As if one plague caused by a yet to be fully known virus was not enough, a classic plague that already changed human history once has returned in China. Chinese state media reported that a suspected patient of the bubonic plague has been identified in its province of Inner Mongolia.
The bubonic plague is the disease that caused the so-called Black Death, which wiped through Eurasia. It is widely considered as the first global pandemic that caused a paradigm shift that dismantled dogmatic religious belief that is representative of the Middle Ages.
The suspected patient was first identified by Saturday in a city in the Inner Mongolia region. By the next day, the local government issued a Level 3 warning – the second highest alert level. Xinhua reports that the alert is likely to continue throughout this year.
Although science and virology has increased exponentially since the Middle Ages, the plague did claim up to 50 million lives. It is transmitted to humans by fleas and animals that are infected the virus.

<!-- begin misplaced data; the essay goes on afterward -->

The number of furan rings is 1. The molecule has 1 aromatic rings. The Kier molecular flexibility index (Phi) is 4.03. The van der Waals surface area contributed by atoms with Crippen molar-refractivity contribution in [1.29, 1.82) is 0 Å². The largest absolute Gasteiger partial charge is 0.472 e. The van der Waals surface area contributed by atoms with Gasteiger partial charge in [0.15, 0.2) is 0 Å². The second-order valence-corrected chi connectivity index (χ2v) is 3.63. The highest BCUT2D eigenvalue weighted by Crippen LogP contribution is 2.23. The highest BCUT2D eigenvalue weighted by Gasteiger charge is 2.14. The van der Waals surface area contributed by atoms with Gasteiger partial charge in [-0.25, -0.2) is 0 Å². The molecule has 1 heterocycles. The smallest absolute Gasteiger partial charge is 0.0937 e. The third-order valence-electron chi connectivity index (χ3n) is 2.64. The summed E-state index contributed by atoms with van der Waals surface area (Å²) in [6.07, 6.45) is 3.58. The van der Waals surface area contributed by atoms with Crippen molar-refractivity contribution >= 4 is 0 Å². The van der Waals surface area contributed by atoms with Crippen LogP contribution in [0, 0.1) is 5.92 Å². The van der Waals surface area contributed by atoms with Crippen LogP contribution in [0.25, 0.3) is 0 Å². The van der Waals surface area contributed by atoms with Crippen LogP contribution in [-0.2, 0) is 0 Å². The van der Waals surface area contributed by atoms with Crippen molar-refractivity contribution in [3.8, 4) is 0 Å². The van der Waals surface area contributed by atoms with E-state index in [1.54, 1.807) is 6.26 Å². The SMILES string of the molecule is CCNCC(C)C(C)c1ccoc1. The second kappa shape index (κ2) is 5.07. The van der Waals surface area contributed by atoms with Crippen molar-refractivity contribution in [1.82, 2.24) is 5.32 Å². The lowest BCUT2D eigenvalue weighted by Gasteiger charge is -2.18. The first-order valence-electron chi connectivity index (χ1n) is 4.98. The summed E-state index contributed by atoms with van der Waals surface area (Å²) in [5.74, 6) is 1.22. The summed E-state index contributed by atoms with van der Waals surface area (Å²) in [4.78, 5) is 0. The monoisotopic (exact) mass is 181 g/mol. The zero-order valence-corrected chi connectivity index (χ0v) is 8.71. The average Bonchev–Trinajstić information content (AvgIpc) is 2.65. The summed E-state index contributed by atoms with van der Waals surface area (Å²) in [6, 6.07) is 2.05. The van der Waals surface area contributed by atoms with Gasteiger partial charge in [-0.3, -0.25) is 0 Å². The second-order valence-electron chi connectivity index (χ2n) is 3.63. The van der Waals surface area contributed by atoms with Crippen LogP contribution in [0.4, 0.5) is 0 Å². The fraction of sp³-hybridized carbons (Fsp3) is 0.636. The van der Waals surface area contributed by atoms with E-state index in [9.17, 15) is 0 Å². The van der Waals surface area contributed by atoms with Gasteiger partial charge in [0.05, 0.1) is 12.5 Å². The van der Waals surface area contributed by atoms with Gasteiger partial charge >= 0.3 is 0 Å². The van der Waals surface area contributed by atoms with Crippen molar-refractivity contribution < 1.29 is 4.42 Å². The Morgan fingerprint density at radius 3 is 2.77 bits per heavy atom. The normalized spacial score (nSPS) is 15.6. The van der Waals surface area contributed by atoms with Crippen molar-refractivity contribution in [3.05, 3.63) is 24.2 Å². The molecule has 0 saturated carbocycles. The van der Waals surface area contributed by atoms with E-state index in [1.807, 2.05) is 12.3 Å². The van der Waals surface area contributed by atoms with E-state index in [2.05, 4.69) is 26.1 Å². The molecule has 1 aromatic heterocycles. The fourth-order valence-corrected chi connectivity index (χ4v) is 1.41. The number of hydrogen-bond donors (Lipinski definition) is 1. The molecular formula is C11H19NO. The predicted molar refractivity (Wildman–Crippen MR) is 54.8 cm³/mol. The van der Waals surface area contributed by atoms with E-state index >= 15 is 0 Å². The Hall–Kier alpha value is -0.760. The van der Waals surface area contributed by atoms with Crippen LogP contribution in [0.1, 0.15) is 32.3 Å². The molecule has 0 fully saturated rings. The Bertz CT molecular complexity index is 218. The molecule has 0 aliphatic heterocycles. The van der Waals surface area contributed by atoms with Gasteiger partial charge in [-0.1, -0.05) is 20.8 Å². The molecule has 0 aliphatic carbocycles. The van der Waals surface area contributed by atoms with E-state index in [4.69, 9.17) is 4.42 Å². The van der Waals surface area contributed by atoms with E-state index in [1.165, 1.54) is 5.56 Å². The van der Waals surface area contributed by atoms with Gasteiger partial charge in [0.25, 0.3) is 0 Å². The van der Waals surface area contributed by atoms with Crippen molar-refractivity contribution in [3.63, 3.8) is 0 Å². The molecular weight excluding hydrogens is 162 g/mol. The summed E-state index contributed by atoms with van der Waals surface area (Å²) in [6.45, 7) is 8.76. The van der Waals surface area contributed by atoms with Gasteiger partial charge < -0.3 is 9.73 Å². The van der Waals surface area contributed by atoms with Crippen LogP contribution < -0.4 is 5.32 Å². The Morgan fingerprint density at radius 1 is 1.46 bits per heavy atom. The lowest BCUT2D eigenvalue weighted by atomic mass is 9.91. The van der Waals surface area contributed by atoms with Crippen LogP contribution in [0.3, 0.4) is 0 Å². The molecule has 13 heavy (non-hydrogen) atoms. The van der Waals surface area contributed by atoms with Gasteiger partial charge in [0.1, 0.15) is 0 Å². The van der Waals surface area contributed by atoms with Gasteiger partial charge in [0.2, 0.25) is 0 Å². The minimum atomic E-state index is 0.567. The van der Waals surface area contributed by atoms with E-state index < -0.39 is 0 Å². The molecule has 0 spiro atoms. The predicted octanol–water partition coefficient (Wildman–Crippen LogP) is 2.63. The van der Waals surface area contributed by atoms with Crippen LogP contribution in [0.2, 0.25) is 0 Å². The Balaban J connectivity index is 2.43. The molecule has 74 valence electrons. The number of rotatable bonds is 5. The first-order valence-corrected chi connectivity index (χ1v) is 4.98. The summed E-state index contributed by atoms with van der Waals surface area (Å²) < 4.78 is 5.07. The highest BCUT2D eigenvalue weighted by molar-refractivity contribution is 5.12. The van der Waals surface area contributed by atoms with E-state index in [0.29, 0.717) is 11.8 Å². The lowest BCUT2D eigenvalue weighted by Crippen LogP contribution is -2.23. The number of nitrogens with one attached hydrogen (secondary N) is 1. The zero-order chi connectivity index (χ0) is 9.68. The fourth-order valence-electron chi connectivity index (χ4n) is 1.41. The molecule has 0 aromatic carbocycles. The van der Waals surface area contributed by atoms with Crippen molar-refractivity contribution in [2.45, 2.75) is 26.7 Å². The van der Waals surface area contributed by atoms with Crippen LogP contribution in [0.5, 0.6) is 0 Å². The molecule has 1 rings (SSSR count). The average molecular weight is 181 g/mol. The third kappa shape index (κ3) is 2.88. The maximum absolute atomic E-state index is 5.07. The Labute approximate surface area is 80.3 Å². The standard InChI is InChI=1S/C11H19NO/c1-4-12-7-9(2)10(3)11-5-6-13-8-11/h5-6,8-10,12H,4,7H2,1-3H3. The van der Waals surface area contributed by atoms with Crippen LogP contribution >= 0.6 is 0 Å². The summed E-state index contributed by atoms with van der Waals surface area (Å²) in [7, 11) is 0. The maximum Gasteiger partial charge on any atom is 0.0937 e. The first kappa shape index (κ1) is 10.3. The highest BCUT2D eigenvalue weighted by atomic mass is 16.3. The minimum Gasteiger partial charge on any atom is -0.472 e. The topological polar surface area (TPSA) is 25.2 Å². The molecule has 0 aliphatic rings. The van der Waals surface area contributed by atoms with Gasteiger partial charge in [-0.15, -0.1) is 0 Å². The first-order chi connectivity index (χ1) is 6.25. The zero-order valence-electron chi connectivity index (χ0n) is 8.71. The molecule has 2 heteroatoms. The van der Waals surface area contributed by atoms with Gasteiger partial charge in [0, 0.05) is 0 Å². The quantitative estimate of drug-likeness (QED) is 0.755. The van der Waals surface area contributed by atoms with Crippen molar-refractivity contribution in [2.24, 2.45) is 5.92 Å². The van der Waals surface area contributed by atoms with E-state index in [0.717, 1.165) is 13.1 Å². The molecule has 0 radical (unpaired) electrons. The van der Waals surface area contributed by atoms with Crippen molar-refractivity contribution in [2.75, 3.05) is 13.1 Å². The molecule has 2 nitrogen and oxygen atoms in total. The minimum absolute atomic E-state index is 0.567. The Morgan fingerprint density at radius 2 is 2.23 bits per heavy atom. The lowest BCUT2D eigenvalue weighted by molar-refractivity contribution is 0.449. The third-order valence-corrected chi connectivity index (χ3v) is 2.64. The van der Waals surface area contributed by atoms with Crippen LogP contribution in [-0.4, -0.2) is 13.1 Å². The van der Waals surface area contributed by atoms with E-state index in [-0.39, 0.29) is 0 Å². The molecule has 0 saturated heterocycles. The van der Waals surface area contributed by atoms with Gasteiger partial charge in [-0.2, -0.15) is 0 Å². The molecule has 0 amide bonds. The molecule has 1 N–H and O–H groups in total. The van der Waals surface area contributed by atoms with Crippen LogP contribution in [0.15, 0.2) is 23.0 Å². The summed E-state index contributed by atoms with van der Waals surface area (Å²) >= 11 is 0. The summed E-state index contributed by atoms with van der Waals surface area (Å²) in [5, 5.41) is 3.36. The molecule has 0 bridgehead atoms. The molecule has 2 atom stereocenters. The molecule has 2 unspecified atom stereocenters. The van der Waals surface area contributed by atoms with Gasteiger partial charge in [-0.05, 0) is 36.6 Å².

The symptoms of the plague include fever, chills, coughing and most importantly swollen throats because of infections in the lymph nodes.
Local health officials have urged the residents to minimize the chances of transmitting the virus to each other, and also asked that people refrain from getting in close contact with animals. This includes hunting and eating different animals that may carry the virus.
In the same way that bats and pangolins have been suspected to spread Covid-19 to humans, officials believe that marmots are the host that is spreading the virus in the region. Consumption of these local rodents have previously been identified as the cause for the plague.
The hunting and consumption of marmots is widely understood as the cause behind the 1911 pneumonic plague pandemic. It is a different strand of the plague but the method of transmit is the same. The pandemic 100 years ago claimed the lives of some 60,000 people.
In neighboring Mongolia, two patients tested positive for the bubonic plague last week after consuming these squirrel like rodents.
While the discovery of antibiotics drastically decreased the danger of the plague virus, the World Health Organization warned that the deadly virus was making a comeback in the 21st century.
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